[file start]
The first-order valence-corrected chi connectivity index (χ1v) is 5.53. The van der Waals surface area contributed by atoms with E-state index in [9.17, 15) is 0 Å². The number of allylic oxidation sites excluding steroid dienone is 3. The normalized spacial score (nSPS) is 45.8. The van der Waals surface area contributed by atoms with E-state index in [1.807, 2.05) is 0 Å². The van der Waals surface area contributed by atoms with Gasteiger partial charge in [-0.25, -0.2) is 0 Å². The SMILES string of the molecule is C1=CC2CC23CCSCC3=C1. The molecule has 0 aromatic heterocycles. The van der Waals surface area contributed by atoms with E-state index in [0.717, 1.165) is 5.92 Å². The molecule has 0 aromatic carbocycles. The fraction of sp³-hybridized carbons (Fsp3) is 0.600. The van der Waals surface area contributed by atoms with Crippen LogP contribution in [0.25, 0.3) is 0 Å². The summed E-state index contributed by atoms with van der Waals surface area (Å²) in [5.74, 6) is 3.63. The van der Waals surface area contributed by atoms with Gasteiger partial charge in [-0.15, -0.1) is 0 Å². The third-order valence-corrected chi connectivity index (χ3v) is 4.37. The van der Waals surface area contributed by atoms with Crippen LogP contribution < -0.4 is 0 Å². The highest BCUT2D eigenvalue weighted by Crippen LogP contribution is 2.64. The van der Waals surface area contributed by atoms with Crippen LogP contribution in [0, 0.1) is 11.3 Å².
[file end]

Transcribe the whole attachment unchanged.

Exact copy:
The first-order valence-corrected chi connectivity index (χ1v) is 5.53. The van der Waals surface area contributed by atoms with E-state index in [9.17, 15) is 0 Å². The number of allylic oxidation sites excluding steroid dienone is 3. The normalized spacial score (nSPS) is 45.8. The van der Waals surface area contributed by atoms with E-state index in [1.807, 2.05) is 0 Å². The van der Waals surface area contributed by atoms with Gasteiger partial charge in [-0.25, -0.2) is 0 Å². The SMILES string of the molecule is C1=CC2CC23CCSCC3=C1. The molecule has 0 aromatic heterocycles. The van der Waals surface area contributed by atoms with E-state index in [0.717, 1.165) is 5.92 Å². The molecule has 0 aromatic carbocycles. The fraction of sp³-hybridized carbons (Fsp3) is 0.600. The van der Waals surface area contributed by atoms with Crippen LogP contribution in [0.25, 0.3) is 0 Å². The summed E-state index contributed by atoms with van der Waals surface area (Å²) in [5.74, 6) is 3.63. The van der Waals surface area contributed by atoms with Gasteiger partial charge in [-0.15, -0.1) is 0 Å². The third-order valence-corrected chi connectivity index (χ3v) is 4.37. The van der Waals surface area contributed by atoms with Crippen LogP contribution < -0.4 is 0 Å². The highest BCUT2D eigenvalue weighted by Crippen LogP contribution is 2.64. The van der Waals surface area contributed by atoms with Crippen LogP contribution in [0, 0.1) is 11.3 Å².